Sun, September 28, 2008
World > Middle East

Kidnapped tourists back in Sudan: foreign ministry

2008-09-28 07:50:18 GMT2008-09-28 15:50:18 (Beijing Time) SINA.com

Tourists visit the Elephantine temple on the island of the same name in the River Nile. Bandits who kidnapped 19 tourists and Egyptians in the desert have taken their hostages back to Sudan but are now heading towards Egypt, Sudanese officials said on Sunday. (AFP/Khaled Desouki)

KHARTOUM - Bandits who kidnapped 19 tourists and Egyptians in the desert have taken their hostages back to Sudan but are now heading towards Egypt, Sudanese officials said on Sunday.

"Security organs on Saturday detected the return of the kidnappers... with their hostages into the Sudanese borders," said Ali Yousuf, director of protocol at the foreign ministry, the official news agency SUNA reported.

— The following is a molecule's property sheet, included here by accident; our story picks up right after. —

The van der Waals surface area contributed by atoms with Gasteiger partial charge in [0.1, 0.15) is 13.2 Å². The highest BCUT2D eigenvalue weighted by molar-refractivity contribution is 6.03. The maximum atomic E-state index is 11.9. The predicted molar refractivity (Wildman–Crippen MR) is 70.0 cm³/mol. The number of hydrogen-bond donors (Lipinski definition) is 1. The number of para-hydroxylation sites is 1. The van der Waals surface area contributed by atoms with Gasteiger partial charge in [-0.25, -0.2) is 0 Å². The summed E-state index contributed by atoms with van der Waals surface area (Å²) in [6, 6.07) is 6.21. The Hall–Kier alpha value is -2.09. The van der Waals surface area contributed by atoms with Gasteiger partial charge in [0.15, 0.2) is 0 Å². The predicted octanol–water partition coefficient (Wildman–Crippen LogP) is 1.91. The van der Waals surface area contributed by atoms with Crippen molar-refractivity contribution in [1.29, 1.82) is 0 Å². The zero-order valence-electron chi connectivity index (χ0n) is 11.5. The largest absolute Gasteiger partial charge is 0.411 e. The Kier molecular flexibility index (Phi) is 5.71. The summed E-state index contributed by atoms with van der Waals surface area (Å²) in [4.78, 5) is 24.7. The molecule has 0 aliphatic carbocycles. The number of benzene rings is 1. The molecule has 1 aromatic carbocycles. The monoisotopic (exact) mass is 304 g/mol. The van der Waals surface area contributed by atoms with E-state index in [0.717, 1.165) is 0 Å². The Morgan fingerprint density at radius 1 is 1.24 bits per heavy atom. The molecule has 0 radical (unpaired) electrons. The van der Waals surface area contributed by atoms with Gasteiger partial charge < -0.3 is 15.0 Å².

However, he added that the group now appears to be moving from Sudan towards "the Egyptian borders."

"It seems that all the hostages are well," he added.

The group, seized by gunmen in southern Egypt nine days ago, was moved across the border to Sudan to the remote mountain region of Jebel Uweinat, a 1,900-metre-high (6,200-foot-high) plateau roughly 30 kilometres (20 miles) in diameter that straddles the borders of Egypt, Libya and Sudan.

On Thursday the kidnappers were reported to have moved some 13 to 15 kilometres (eight to nine miles) across the border into Libya, although officials there later denied this had happened.

The group has now returned to the Sudanese side of Jebel Uweinat.

The hostages are 11 tourists -- five Italians, five Germans, and one Romanian -- plus eight Egyptians -- two guides, four drivers, a border guard and the organiser of the tour group.

The kidnappers have demanded that Germany take charge of payment of a six-million-euro (8.8-million-dollar) ransom, an Egyptian security official told AFP on Thursday.

They also want the ransom to be handed over to the German wife of the tour organiser.

There are conflicting reports about the nationality of the hostage-takers, with different sources saying they were from Sudan, Egypt, Libya or Chad.

(Agencies)

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